It is important to notice that the judgment on the content of volume tapped was also present in other trees made for the activity (see FIG. 10), which means that several basic judgments may be common to several different operations. This helps us to understand metal operators' aptitude for foresight when looking at the flow of the cast. Since the elements to which they direct their attention have implications for the whole activity of pouring, their characteristics allow operators to foresee, up to a certain point, what will happen during the process. Changes and unexpected events are also common at the points of judgment; however, as the configuration of the tapping changes, the constant observation of the flow allows operators to always have an updated judgment on the content of volume poured at hand.

A similar case happened with the judgment on the “Specification of the scrap,” which bears implications for two of the judgments mentioned in FIG. 11: “cutting with oxygen or breaking with a lever” and “number of cuts/breaks.” A scrap that is composed only of slag is fragile, light and brittle, but the oxygen lance cannot cut it. In such a situation, a lever would be used to break it. A scrap composed only of metal, on the other hand, is heavy, rigid and strong, but it can be cut with an oxygen lance. The lever, when it is applied against a metal scrap, however, may bend and fail to produce good results.

Still, slag and metal may blend and produce hybrid scraps, so that some of these characteristics will commingle. There can be, for instance, scraps whose surface is made only of slag, but whose core is metal. So, if a metal operator tries to lever it out, it is unlikely that he or she will get any results. He or she would then need to use the lever to break the surface of the scrap and the oxygen lance to cut its inner part. Nevertheless, if the layer of slag is thin, or if metal and slag are mixed in its composition, the oxygen lance alone might suffice. If the cut reaches the metal, thus making the scrap frail, the layer of slag may break when operators try to lever it out.

Based on the scrap's appearance (color, glow and texture) and strength (which may be tested with blows of the lever), the metal operators can observe several of its characteristics. It is not enough, however, in order to choose the best means of intervening, for the operator simply to take a look at it by the end of the tapping. He or she must understand the content of volume poured during the tapping so as to know what the constitution of the scrap is. Due to the variation in proportion of metal to slag, over the analysis of the activity, situations were observed where only one means of intervention was employed, or where both the lever and the oxygen lance were required. For the latter, the choice depended on the constitution of the outer layer: if it was made of metal, the oxygen lance was used; if made of slag, the lever was used.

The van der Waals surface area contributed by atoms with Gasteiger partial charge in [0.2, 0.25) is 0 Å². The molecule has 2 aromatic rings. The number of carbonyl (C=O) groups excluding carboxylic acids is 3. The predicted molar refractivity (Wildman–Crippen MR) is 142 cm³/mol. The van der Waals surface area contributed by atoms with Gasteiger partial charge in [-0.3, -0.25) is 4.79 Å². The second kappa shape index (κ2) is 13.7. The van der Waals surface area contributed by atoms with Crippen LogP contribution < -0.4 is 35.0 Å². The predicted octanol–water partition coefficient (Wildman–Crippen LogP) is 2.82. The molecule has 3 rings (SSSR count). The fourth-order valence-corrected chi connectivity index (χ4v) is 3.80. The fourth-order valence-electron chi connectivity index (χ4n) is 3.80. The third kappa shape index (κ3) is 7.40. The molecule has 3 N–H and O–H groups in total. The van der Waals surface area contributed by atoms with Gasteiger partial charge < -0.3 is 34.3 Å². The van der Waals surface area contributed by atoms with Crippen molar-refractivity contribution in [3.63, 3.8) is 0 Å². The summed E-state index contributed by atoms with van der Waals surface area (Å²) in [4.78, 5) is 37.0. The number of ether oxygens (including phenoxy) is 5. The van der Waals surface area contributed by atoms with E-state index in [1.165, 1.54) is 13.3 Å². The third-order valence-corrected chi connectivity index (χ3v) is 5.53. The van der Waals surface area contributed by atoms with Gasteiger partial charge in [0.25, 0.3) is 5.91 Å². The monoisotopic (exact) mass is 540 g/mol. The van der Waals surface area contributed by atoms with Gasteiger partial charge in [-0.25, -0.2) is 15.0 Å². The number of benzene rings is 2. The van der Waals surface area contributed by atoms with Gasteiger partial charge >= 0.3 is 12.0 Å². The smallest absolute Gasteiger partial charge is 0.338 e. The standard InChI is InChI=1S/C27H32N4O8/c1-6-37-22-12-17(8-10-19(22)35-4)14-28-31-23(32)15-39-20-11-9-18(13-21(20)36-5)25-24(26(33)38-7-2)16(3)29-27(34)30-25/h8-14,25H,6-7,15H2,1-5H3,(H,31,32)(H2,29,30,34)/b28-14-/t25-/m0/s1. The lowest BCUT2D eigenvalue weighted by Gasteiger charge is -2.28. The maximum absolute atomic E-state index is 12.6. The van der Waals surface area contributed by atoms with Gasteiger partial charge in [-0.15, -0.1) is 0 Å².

Choosing the correct means of intervention is important to the operators, for the plugging normally occurs when the ladle is almost full. Thus, choosing the wrong kind of intervention may waste time and the metal may not be prevented from leaking out. For this reason, it is important that the metal operator also make his or her intervention quickly and efficiently. If he or she takes too long to cut or break the scrap, besides risking overexposure to the heat, the flow of cast may also “glue” back together the parts that were previously split. The cutting/breaking of the scrap is when these professionals get closer to the taphole. An operator that is accustomed to high temperatures can only stay in this position for about a minute. If the intervention takes too long, taking turns might be necessary. This, however, takes longer, and so may compromise the removal of the scrap.

In FIG. 12 the judgment tree concerning the “cutting progress” is represented. Unlike the other tree examples we have used so far, which have favored actions related to visual perception, this tree refers to judgments made over the course of a motor action: using the oxygen lance. Two points of attention that stand out for this reason are those that pertain to the “manual feeling” and the “felt air temperature.”